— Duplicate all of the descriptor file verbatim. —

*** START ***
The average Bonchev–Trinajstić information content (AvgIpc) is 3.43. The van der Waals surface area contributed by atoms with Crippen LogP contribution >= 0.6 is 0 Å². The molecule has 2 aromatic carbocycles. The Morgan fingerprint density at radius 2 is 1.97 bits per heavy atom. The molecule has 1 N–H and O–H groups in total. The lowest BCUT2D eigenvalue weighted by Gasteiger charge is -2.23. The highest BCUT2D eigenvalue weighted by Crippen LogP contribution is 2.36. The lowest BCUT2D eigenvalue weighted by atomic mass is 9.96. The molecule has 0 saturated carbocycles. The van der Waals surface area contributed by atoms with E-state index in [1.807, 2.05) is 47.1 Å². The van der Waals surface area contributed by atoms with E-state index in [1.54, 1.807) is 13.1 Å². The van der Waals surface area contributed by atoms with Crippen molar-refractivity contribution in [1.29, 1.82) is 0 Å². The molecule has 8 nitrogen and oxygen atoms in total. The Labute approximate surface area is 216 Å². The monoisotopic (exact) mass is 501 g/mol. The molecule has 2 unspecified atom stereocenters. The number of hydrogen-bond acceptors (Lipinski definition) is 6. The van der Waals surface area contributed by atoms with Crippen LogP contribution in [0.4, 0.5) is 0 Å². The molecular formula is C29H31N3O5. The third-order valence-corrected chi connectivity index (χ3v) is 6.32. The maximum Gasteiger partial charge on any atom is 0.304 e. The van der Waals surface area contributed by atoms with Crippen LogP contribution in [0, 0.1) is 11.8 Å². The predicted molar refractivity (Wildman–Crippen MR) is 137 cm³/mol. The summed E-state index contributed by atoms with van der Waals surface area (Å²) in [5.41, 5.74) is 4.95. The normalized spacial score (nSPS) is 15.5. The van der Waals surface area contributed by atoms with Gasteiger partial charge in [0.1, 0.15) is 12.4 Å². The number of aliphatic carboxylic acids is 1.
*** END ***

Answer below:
The average Bonchev–Trinajstić information content (AvgIpc) is 3.43. The van der Waals surface area contributed by atoms with Crippen LogP contribution >= 0.6 is 0 Å². The molecule has 2 aromatic carbocycles. The Morgan fingerprint density at radius 2 is 1.97 bits per heavy atom. The molecule has 1 N–H and O–H groups in total. The lowest BCUT2D eigenvalue weighted by Gasteiger charge is -2.23. The highest BCUT2D eigenvalue weighted by Crippen LogP contribution is 2.36. The lowest BCUT2D eigenvalue weighted by atomic mass is 9.96. The molecule has 0 saturated carbocycles. The van der Waals surface area contributed by atoms with E-state index in [1.807, 2.05) is 47.1 Å². The van der Waals surface area contributed by atoms with E-state index in [1.54, 1.807) is 13.1 Å². The van der Waals surface area contributed by atoms with Crippen molar-refractivity contribution in [1.29, 1.82) is 0 Å². The molecule has 8 nitrogen and oxygen atoms in total. The Labute approximate surface area is 216 Å². The monoisotopic (exact) mass is 501 g/mol. The molecule has 2 unspecified atom stereocenters. The number of hydrogen-bond acceptors (Lipinski definition) is 6. The van der Waals surface area contributed by atoms with Crippen LogP contribution in [0.4, 0.5) is 0 Å². The molecular formula is C29H31N3O5. The third-order valence-corrected chi connectivity index (χ3v) is 6.32. The maximum Gasteiger partial charge on any atom is 0.304 e. The van der Waals surface area contributed by atoms with Crippen LogP contribution in [0, 0.1) is 11.8 Å². The predicted molar refractivity (Wildman–Crippen MR) is 137 cm³/mol. The summed E-state index contributed by atoms with van der Waals surface area (Å²) in [5.41, 5.74) is 4.95. The normalized spacial score (nSPS) is 15.5. The van der Waals surface area contributed by atoms with Gasteiger partial charge in [0.1, 0.15) is 12.4 Å². The number of aliphatic carboxylic acids is 1.